David Simon might just be sitting out the battle for Kohl’s Corp. after all.
Simon, who is chairman, chief executive officer and president of Simon Property Group, threw cold water on rumors around the company’s dealmaking — although he didn’t specifically address reports, including in WWD, that the real estate firm offered to buy Kohl’s for $68 a share, or $8.7 billion.
“Don’t believe any rumors or media reports concerning our M&A activity,” Simon said on a conference call on Monday as he walked analysts through strong first-quarter results and his outlook for the year.
“We’re really, really focused internally and obviously, given where the [Simon Property Group] stock has performed over the last couple of months, we think it’s an opportunity to be opportunistic in terms of buying our stock,” Simon said.
Shares of Simon Property ticked up 1.1 percent to $119.50 in after-hours trading on Monday and have mostly traded below $130 over the past couple months — well below the roughly $160 it started the year at.
Although a Kohl’s acquisition would have been somewhat out of character for Simon, the thought was that he was interested in buying the retailer to sync it up with J.C. Penney, which the real estate company helped buy out of bankruptcy.
Kohl’s has been dogged by activist investors for more than a year and lately has been evaluating takeover offers with the help of Goldman Sachs, reportedly fielding interest from Hudson’s Bay Co., Sycamore Partners, Leonard Green & Partners and others.
Simon — a landlord who has lately been bitten by the retail bug — was in a position to win Kohl’s if he wanted to. But there is plenty in the portfolio to work on. He has a joint venture with Authentic Brands Group — SPARC — that bought Reebok this spring and also owns Lucky Brand, Forever 21, Eddie Bauer, Brooks Brothers and others.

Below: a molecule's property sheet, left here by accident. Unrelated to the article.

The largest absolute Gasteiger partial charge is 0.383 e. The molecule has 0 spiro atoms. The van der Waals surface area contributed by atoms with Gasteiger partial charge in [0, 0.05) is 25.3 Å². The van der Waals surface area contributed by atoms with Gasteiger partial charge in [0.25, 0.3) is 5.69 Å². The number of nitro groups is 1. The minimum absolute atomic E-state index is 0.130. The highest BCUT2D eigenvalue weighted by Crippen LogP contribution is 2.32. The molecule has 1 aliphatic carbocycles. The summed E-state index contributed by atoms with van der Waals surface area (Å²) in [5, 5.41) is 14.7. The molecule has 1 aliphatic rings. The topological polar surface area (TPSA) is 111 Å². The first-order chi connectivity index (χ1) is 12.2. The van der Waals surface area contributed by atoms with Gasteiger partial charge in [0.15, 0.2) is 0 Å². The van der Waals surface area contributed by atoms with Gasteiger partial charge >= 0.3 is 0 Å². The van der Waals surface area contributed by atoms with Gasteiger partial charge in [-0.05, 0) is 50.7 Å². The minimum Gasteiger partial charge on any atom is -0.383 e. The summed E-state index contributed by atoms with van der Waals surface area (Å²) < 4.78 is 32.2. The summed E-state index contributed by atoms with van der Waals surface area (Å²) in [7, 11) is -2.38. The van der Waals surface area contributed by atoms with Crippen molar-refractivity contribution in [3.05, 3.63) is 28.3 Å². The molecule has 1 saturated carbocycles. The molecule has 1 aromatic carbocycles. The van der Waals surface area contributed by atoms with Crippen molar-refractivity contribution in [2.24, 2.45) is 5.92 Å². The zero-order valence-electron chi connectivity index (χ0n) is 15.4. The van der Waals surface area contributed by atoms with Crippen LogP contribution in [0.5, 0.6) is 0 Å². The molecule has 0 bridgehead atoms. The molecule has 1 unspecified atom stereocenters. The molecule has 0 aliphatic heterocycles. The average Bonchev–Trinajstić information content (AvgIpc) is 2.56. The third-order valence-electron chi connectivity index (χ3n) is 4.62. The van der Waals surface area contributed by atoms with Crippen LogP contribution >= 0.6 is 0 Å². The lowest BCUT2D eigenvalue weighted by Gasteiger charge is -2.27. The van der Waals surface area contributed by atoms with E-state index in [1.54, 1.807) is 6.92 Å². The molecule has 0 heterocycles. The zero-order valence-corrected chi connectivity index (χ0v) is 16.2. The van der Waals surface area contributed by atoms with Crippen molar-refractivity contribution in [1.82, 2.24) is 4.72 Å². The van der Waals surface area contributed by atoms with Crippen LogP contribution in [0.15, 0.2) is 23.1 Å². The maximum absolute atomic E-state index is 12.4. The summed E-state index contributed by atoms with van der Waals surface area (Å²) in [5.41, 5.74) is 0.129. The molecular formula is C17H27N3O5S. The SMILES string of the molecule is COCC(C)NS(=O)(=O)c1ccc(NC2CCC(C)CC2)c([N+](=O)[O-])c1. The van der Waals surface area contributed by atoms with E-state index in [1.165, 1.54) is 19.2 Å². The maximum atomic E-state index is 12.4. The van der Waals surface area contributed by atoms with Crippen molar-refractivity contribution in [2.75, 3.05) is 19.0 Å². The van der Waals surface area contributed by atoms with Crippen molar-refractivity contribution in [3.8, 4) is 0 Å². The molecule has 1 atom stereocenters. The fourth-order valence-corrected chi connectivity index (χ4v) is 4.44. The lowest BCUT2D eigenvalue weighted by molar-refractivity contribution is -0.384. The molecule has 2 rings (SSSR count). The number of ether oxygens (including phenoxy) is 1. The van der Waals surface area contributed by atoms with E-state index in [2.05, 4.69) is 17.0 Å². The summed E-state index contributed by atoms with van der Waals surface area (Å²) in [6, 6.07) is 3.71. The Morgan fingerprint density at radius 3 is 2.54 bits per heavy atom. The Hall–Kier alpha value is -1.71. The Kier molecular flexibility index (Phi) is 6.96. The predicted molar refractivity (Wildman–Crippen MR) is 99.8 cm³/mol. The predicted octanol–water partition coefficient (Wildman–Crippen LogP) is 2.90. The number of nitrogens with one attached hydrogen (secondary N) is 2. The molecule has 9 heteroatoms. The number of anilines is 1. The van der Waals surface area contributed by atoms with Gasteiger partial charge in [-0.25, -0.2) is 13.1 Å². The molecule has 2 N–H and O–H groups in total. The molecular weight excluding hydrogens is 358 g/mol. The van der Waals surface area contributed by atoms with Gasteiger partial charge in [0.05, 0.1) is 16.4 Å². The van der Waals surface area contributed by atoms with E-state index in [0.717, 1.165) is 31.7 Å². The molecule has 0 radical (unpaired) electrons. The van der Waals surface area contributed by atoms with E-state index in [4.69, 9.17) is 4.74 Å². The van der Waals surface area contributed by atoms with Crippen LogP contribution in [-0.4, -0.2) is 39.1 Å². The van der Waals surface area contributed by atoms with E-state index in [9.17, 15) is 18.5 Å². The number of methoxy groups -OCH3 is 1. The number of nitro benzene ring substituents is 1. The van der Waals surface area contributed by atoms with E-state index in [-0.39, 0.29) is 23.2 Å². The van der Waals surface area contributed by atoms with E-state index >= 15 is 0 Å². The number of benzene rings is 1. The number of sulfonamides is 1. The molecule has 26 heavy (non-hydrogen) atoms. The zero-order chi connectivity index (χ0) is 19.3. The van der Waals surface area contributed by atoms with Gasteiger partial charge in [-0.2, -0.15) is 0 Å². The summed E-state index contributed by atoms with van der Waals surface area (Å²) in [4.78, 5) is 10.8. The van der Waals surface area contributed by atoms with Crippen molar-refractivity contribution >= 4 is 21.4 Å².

The CEO suggested there’s enough to work on for now — particularly with the Reebok integration just starting — although anything can happen in the world of dealmaking where buyers run hot and cold depending on the moment and the circumstances.
Simon assured analysts, “The capital allocation that I see is either to the shareholders [with stock buybacks or dividends] or to grow our existing book of business.”
Clearly, Simon sees himself operating from a position of strength with the current business.
The firm’s funds from operations — the standard financial yardstick for real estate companies — grew 12.1 percent to 1 billion in the first quarter from $934 million a year ago.
Occupancy rates at Simon’s U.S. malls and premium outlets rose to 93.3 percent in the quarter, up from 90.8 percent a year ago. And the company also upped its dividend, set a new share repurchase program and carried liquidity of $8.2 billion, with $1.1 billion in cash, on its balance sheet.
Looking ahead, Simon Property has penciled in comparable funds from operations of $11.60 to $11.75 a diluted share, an increase from the $11.50 to $11.70 previously projected.
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